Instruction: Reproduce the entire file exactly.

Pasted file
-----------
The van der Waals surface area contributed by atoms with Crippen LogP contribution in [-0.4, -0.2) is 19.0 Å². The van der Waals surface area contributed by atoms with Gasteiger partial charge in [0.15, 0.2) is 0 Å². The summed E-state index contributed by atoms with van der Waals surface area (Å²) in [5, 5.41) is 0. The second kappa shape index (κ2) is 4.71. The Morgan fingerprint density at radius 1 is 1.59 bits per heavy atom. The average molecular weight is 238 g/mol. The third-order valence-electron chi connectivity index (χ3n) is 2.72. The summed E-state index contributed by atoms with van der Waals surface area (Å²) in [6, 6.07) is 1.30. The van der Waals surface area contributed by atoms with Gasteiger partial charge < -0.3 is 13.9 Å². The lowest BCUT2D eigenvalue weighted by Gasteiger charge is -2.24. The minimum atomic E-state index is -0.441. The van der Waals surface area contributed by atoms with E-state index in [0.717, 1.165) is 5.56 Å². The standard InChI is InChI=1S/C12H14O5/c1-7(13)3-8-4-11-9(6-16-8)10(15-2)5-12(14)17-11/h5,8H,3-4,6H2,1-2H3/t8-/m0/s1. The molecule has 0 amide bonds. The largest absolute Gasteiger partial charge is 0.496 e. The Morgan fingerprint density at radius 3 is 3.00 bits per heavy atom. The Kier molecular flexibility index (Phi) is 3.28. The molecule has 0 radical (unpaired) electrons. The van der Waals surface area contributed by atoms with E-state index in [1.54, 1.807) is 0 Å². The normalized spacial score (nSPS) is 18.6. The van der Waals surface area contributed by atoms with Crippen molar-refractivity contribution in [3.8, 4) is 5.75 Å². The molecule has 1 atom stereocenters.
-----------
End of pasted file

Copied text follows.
The van der Waals surface area contributed by atoms with Crippen LogP contribution in [-0.4, -0.2) is 19.0 Å². The van der Waals surface area contributed by atoms with Gasteiger partial charge in [0.15, 0.2) is 0 Å². The summed E-state index contributed by atoms with van der Waals surface area (Å²) in [5, 5.41) is 0. The second kappa shape index (κ2) is 4.71. The Morgan fingerprint density at radius 1 is 1.59 bits per heavy atom. The average molecular weight is 238 g/mol. The third-order valence-electron chi connectivity index (χ3n) is 2.72. The summed E-state index contributed by atoms with van der Waals surface area (Å²) in [6, 6.07) is 1.30. The van der Waals surface area contributed by atoms with Gasteiger partial charge < -0.3 is 13.9 Å². The lowest BCUT2D eigenvalue weighted by Gasteiger charge is -2.24. The minimum atomic E-state index is -0.441. The van der Waals surface area contributed by atoms with E-state index in [0.717, 1.165) is 5.56 Å². The standard InChI is InChI=1S/C12H14O5/c1-7(13)3-8-4-11-9(6-16-8)10(15-2)5-12(14)17-11/h5,8H,3-4,6H2,1-2H3/t8-/m0/s1. The molecule has 0 amide bonds. The largest absolute Gasteiger partial charge is 0.496 e. The Morgan fingerprint density at radius 3 is 3.00 bits per heavy atom. The Kier molecular flexibility index (Phi) is 3.28. The molecule has 0 radical (unpaired) electrons. The van der Waals surface area contributed by atoms with E-state index in [1.54, 1.807) is 0 Å². The normalized spacial score (nSPS) is 18.6. The van der Waals surface area contributed by atoms with Crippen molar-refractivity contribution in [3.8, 4) is 5.75 Å². The molecule has 1 atom stereocenters.